fashion, and given the availability of national and regional providers of these services, it would be remiss for any organization not to examine the feasibility of outsourcing.
When to Outsource
It is important to note that outsourcing a pharmacy service is not a short-term decision. There are many factors that need to be considered to maximize outside resources while building a safe and solid service model within your organization.
The first step is to determine your pharmacy’s baseline of operations. The baseline can be defined by conducting a two-pronged analysis: First, determine your current readiness to comply with USP <797>. This can be accomplished in several ways, and there are many tools available to assist in identifying your “gaps” to USP <797> compliance. In addition to determining regulatory compliance, consideration should be given to economies of scale that have not been reached because of low or inconsistent CSP volumes and any recent reductions in staffing or redeployment of staff to other departmental tasks or programs.4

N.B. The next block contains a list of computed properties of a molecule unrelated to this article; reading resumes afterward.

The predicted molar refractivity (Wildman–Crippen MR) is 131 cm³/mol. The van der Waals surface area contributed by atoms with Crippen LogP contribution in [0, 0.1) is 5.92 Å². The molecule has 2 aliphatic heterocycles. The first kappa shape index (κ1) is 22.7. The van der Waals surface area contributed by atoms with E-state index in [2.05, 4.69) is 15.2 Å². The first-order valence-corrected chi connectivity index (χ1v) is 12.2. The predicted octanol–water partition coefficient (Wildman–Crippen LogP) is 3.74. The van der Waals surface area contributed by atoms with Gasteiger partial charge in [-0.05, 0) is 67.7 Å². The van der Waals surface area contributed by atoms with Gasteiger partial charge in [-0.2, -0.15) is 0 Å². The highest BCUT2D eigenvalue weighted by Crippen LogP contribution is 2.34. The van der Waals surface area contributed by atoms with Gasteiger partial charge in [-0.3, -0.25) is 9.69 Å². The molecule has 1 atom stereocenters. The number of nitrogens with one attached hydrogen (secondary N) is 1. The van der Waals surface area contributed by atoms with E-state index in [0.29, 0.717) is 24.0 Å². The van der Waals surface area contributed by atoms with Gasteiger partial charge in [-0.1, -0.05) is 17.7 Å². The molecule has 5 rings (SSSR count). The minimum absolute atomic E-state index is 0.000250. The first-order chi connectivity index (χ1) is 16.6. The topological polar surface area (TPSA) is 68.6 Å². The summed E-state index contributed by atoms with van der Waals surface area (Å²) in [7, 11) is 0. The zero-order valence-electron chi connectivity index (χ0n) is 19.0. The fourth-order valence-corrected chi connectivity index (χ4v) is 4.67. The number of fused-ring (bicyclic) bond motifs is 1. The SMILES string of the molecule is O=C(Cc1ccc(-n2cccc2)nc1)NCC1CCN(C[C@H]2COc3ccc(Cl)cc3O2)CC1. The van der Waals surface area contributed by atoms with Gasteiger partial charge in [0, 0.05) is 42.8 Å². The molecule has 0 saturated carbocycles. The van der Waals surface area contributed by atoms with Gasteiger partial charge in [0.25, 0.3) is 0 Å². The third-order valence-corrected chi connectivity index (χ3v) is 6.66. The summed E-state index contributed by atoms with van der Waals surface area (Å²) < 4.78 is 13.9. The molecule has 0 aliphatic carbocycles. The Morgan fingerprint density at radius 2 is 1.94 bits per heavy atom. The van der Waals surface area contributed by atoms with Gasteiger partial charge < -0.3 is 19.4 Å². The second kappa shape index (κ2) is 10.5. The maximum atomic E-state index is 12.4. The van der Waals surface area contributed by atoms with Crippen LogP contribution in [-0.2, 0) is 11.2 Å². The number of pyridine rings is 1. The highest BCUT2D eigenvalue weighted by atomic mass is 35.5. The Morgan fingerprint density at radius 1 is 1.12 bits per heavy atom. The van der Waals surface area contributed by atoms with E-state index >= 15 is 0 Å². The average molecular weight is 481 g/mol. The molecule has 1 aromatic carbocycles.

The second part of the analysis should include an honest, introspective look at your current operation and its service philosophy. Start with the following questions:
Because each organization’s goals, objectives, and mission are unique, there is no simple formula to determine when outsourcing is the best approach.
Identify the Best Approach
All internal CSP costs must be identified and analyzed to determine which products are suitable for outsourcing. Use the following algorithm to sort your organization’s CSPs into four major categories:
1. Ready-to-use, proprietary vial systems and other commercially available FDA products
2. Outsourced institutional fixed formulations
3. Internally (“insourced”) batch compounded CSPs
4. Patient-specific, single-dose compounded CSPs
The goal of this approach is to arrive at category four with very few products requiring patient-specific, single-dose compounding. This will also assist you in developing your global USP <797> compliance plan.